Mar. 4—"They're family after all," Johnson County resident Sharon Cobb said of dogs in general and her 13-year-old springer spaniel Max in particular.
Cobb on Tuesday afternoon also heaped praise on the members of the Rio Vista Volunteer Fire Department and the Rio Vista Police Department.
"I can't say enough about them or begin to say how thankful I am for them," Cobb said. "They are absolutely amazing."
Cobb's nearby neighbor, Gay Buschemi, agreed.
"Those guys do everything and we're so grateful they were there," Buschemi said.
Tuesday got off to a less than ideal start for Max.
"I went out to feed the horses and Max always follows me out when I do that," Cobb said.
Her old system having given out, Cobb recently had a new septic system installed. The system was in by Tuesday morning sitting in a hole about 6 feet deep with about a foot of space between the tank and the sides of the hole.
"Everything was good to go," Buschemi said. "She was just waiting for the inspector to come out and sign off on it so it could be filled in."
Cobb said she noticed Max wasn't by her side and initially figured he was out sniffing about as dogs will do.
"Then I heard yelping and crying and ran in that direction," Cobb said. "Max had slipped or somehow fallen in the hole. He was lying on his back upside down with his legs in the air down there and couldn't move and was whimpering and crying."
Buschemi said she heard the sounds of a dog or something screaming and ran toward Cobb's property too.
"Max couldn't get out," Buschemi said. "We weren't sure how to get him out. We were panicking and called 911. [Rio Vista Police Officer Joe Jones] got there first.
"I got a rope and was about to try to climb down there myself but [Jones] said we don't need you and the dog stuck down there so wait for the fire department. They got there right after."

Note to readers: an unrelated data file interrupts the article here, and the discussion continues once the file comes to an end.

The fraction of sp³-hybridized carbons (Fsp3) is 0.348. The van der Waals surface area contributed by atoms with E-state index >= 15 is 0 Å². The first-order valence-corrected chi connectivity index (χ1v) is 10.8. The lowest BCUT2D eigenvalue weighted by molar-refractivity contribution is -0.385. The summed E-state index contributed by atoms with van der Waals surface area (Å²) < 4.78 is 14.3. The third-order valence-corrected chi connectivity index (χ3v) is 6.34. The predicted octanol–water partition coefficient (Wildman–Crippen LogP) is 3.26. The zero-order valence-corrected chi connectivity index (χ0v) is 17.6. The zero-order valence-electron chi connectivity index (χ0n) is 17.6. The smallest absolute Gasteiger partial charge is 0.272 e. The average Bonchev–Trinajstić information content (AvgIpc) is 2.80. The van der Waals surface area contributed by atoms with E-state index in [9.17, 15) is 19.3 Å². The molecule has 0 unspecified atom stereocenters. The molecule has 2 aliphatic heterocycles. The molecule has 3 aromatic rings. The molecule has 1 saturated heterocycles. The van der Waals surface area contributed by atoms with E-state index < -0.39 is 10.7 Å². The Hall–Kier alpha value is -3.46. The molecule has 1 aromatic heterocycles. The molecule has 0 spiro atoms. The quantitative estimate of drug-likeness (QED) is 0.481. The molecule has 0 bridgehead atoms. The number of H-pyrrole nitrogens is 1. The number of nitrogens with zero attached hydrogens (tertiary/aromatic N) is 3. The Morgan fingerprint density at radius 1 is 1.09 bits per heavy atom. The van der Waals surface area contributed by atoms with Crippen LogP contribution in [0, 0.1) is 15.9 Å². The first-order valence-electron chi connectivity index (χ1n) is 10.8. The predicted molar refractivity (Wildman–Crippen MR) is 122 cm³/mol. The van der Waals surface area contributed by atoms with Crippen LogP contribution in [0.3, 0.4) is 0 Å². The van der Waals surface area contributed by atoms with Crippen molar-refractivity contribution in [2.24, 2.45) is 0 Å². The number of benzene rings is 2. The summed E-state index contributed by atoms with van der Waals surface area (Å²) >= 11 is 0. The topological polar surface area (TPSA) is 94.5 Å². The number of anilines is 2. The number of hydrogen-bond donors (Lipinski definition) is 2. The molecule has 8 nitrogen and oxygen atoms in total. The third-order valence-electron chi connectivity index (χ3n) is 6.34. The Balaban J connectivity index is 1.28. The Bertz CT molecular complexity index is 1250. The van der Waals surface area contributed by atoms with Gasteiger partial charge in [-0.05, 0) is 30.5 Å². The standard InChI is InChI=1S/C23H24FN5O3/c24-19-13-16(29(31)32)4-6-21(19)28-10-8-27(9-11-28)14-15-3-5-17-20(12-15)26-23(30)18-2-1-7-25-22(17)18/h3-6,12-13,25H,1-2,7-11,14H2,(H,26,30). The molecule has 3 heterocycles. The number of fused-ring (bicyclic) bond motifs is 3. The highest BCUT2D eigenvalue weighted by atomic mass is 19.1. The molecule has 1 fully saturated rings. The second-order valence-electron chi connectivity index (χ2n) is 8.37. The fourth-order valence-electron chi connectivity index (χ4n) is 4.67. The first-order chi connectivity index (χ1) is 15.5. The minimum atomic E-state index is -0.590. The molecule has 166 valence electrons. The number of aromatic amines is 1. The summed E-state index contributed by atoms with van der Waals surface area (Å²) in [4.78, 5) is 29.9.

Rio Vista Firefighter Matt Bourquin said they found Max in the hole "down over on his back" upon arrival.
With help from Jones, Bourquin and others lowered Firefighter Jesse Chollett, a recent addition to the department, headfirst into the pit.
"They lowered the young man holding on to his feet," Cobb said. "He managed to maneuver around and get down there."
Which, Chollett joked, was not something he imagined he would be doing when he woke up Tuesday morning.
"It was interesting, a different experience," Chollett said. "But I guess it was kind of fun and exciting too."
Chollett managed to grab hold of Max and, with help from those above, extricate himself and the dog back to terra firma.
"Once we got them both back up the dog was scared and making some noise but once he was back on solid ground he started to calm down pretty quick," Bourquin said.
For Chollett the morning proved a bit of an adventure he won't soon forget.
"Really just glad we were able to get the dog out safely and that he seems to be okay," Chollett said. "But that was my first, well, we helped out a horse that got stuck in a fence, but really this was my first major animal rescue."
Cobb said she was overjoyed to see her dog back safe and unharmed and beyond grateful to those who made that happen.
"I just don't have the words to praise them enough," Cobb said. "You could tell they were dog lovers and would've done anything to help Max out."
Shaken but otherwise no worse for the wear, Max was rushed to White Oak Veterinary Clinic in Grandview where Cobb said Dr. Chris Tarwater cleaned mud and dirt out of Max' ears but otherwise gave him a clean bill of health.
"Sound asleep," Cobb said later on Tuesday when asked what Max was up to. "He was a little sore and the vet gave him some medication so I imagine he'll probably sleep the rest of the day. I'm just glad he's here and okay."
Cobb is less pleased with the fact that the hole around her new septic system couldn't have been filled in at least partially until inspectors arrived.
"If it can happen to my dog it can happen to someone else's pet or even their child and I would hate to see anyone else have to go through that," Cobb said.